Marc Jacobs, Moschino, and the Most Stoned Runway Collections for SS17
These designers give a whole new meaning to “high fashion.”
Published on October 9, 2016

Fashion designers are known to draw from a potpourri of unlikely sources for inspiration. Typically, narcotics have a way of sneaking their way into the most hyped collections DNA. Some of the biggest names in fashion chose to show their love for marijuana in subtle and not so subtle ways for Spring 2017. So, you know MERRY JANE had to compile a list of the most stoned collections straight from the runways of New York, Los Angeles, Milan, London, and Paris for all the stylish smokers out there. These designers give a whole new meaning to “high fashion.” 

Palm Angels

Have you ever found yourself thinking, “Damn, I wish my adidas tracksuit had a weed leaf instead of that same old trefoil logo!?” Italy-based Palm Angels has answered your prayers. Stoner dreams do come true. Now you can finally get rid of that kitschy “ADDICTED” adidas knockoff tee that hasn’t been washed in months. 

See the full collection here.

Ovadia & Sons

For those into minimal branding, New York label Ovadia and Sons produced a collection with subtle nods to everyone’s favorite greenery. Varsity jackets, work jackets, and distressed crewnecks all contain an embroidered Mary leaf patch.

See the full collection here.

Christopher Raeburn

Full disclosure: This one is a bit of a stretch. But take it with a grain of salt. We couldn’t help but think that Christopher Raeburn’s latest outerwear offerings with a shit ton of pockets would serve as the perfect jackets to hide your stash. You could move around carrying an ounce or more in each pocket with ease. We won’t tell if you don’t.

See the full collection here.


The ostentatious designer Jeremy Scott is heralded for his eye-catching designs. He brought his wacky vision as creative director of storied fashion house Moschino. His Spring 2017 vision was predominantly inspired by the flower children of the 60s and 70s. It features a plethora of high fashion garbs emblazoned with vibrant and eclectic prints like floral patterns and tie-dyed items. He brought it back to a time when hippies called pot “tea” and “reefer.” Respect to the groovy forefather stoners, dude.

See the full collection here.

Assembly New York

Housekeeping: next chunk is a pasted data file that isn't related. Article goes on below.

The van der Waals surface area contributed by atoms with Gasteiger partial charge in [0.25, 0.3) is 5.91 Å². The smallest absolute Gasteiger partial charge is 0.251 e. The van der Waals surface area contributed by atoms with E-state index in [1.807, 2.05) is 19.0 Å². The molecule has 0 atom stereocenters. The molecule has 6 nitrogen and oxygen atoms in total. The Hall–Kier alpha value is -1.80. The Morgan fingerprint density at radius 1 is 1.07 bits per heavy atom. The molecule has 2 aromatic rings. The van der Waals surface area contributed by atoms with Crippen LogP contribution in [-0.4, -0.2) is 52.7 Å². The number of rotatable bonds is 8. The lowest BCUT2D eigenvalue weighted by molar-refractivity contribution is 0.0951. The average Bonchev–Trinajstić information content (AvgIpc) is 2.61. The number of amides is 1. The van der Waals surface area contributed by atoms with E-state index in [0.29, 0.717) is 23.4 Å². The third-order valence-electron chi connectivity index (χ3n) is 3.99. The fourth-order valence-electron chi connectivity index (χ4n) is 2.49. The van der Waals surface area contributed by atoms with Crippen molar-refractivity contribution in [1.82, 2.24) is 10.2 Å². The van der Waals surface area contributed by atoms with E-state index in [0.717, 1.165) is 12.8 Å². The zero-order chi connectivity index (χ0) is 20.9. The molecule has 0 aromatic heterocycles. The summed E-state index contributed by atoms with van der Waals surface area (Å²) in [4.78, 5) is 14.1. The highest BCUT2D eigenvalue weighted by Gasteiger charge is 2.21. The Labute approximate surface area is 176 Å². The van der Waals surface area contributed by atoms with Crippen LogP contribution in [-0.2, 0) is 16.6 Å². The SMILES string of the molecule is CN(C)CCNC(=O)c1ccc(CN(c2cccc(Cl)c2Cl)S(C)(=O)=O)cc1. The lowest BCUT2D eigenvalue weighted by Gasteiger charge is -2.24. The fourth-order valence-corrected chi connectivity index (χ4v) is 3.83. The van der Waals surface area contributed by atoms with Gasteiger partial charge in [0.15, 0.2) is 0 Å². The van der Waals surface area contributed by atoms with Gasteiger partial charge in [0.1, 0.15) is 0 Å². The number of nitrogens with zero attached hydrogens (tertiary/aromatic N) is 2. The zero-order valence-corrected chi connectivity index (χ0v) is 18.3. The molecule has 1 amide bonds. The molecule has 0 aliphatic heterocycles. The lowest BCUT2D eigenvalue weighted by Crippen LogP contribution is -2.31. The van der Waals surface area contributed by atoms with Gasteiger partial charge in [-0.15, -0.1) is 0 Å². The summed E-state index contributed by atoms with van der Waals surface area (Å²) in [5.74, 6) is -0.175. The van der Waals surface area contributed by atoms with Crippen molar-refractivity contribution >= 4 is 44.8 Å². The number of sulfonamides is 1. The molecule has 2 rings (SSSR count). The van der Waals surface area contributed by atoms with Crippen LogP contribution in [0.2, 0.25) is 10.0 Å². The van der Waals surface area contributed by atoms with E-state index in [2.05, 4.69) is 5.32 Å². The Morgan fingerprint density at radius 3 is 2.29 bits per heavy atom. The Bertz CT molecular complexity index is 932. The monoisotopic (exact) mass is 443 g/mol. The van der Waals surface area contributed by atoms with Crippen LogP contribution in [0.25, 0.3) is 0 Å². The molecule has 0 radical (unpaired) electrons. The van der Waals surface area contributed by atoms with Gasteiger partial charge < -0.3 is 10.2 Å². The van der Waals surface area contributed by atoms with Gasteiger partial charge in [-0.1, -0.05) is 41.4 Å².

Assembly New York went for the super chill vibes come springtime. Its mens collection is full of clothing items that you’d find on your average beach bum weed head. See: relaxed fit button-up, baggy yin-yang embroidered shorts, and Teva-style sandals. Gnarly, man!

See the full collection here.

Marc Jacobs

Marc Jacobs produced the most controversial collection on this list by far. It wasn’t even because of the clothes, but rather his choice to send white models out on the runway with colorful dreads. Jacobs caught heat with cries of cultural appropriation, and made a brief but insensitive comment on Instagram when responding to a critic.

“…And all who cry ‘cultural appropriation’ or whatever nonsesnse about any race or skin color wearing their hair in any particular style or manner—funny how you don’t criticize women of color for straightening their hair,” the designer wrote.

Yikes. Regardless of the controversy, it’s no secret that dreads are largely associated with Rasta culture.

See the full collection here.

Olympia Le-Tan

The designers behind Olympia Le-Tan are the least likely to give a fuck about being stoners on this list. The highlight of this collection, shown at Paris Fashion Week, is a motif that pictures red lips smoking a jazz cigarette with a rainbow serving as the trail of smoke seen on dresses, denim jackets, and full sets.

See the full collection here.

Adrian Nuñez
Adrian Nuñez is a writer from New Jersey who has contributed work on the topics of music, fashion, and general dope shit for publications like Mass Appeal, Esquire, and Sole Collector.
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